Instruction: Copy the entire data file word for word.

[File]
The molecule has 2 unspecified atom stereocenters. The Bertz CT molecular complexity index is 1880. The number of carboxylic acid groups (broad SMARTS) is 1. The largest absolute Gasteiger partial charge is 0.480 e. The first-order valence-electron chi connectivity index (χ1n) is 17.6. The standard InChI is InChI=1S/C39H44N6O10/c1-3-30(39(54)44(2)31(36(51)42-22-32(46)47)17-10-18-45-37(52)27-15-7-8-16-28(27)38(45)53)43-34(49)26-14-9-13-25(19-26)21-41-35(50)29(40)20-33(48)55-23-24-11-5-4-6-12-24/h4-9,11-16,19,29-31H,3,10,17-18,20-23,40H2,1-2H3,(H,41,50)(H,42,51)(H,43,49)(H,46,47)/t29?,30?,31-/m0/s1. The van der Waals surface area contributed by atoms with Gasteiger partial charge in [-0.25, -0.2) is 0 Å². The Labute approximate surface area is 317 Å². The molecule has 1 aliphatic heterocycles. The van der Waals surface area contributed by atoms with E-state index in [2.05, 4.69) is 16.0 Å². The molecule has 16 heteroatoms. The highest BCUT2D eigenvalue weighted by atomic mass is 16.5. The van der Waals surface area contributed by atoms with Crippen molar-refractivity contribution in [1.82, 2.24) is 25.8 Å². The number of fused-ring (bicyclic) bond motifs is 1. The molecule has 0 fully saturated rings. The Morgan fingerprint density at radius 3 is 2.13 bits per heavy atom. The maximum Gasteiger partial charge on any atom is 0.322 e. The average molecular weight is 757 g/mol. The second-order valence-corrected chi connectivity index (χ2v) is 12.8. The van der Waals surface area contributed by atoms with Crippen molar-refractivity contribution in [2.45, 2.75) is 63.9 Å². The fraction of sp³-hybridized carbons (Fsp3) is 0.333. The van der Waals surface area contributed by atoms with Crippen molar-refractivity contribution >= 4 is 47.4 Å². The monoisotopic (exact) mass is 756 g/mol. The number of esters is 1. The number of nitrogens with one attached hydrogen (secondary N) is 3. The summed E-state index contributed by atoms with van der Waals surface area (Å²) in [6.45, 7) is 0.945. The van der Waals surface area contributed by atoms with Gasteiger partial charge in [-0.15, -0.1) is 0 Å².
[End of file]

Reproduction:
The molecule has 2 unspecified atom stereocenters. The Bertz CT molecular complexity index is 1880. The number of carboxylic acid groups (broad SMARTS) is 1. The largest absolute Gasteiger partial charge is 0.480 e. The first-order valence-electron chi connectivity index (χ1n) is 17.6. The standard InChI is InChI=1S/C39H44N6O10/c1-3-30(39(54)44(2)31(36(51)42-22-32(46)47)17-10-18-45-37(52)27-15-7-8-16-28(27)38(45)53)43-34(49)26-14-9-13-25(19-26)21-41-35(50)29(40)20-33(48)55-23-24-11-5-4-6-12-24/h4-9,11-16,19,29-31H,3,10,17-18,20-23,40H2,1-2H3,(H,41,50)(H,42,51)(H,43,49)(H,46,47)/t29?,30?,31-/m0/s1. The van der Waals surface area contributed by atoms with Gasteiger partial charge in [-0.25, -0.2) is 0 Å². The Labute approximate surface area is 317 Å². The molecule has 1 aliphatic heterocycles. The van der Waals surface area contributed by atoms with E-state index in [2.05, 4.69) is 16.0 Å². The molecule has 16 heteroatoms. The highest BCUT2D eigenvalue weighted by atomic mass is 16.5. The van der Waals surface area contributed by atoms with Crippen molar-refractivity contribution in [1.82, 2.24) is 25.8 Å². The number of fused-ring (bicyclic) bond motifs is 1. The molecule has 0 fully saturated rings. The Morgan fingerprint density at radius 3 is 2.13 bits per heavy atom. The maximum Gasteiger partial charge on any atom is 0.322 e. The average molecular weight is 757 g/mol. The second-order valence-corrected chi connectivity index (χ2v) is 12.8. The van der Waals surface area contributed by atoms with Crippen molar-refractivity contribution in [2.45, 2.75) is 63.9 Å². The fraction of sp³-hybridized carbons (Fsp3) is 0.333. The van der Waals surface area contributed by atoms with Crippen molar-refractivity contribution >= 4 is 47.4 Å². The monoisotopic (exact) mass is 756 g/mol. The number of esters is 1. The number of nitrogens with one attached hydrogen (secondary N) is 3. The summed E-state index contributed by atoms with van der Waals surface area (Å²) in [6.45, 7) is 0.945. The van der Waals surface area contributed by atoms with Gasteiger partial charge in [-0.15, -0.1) is 0 Å².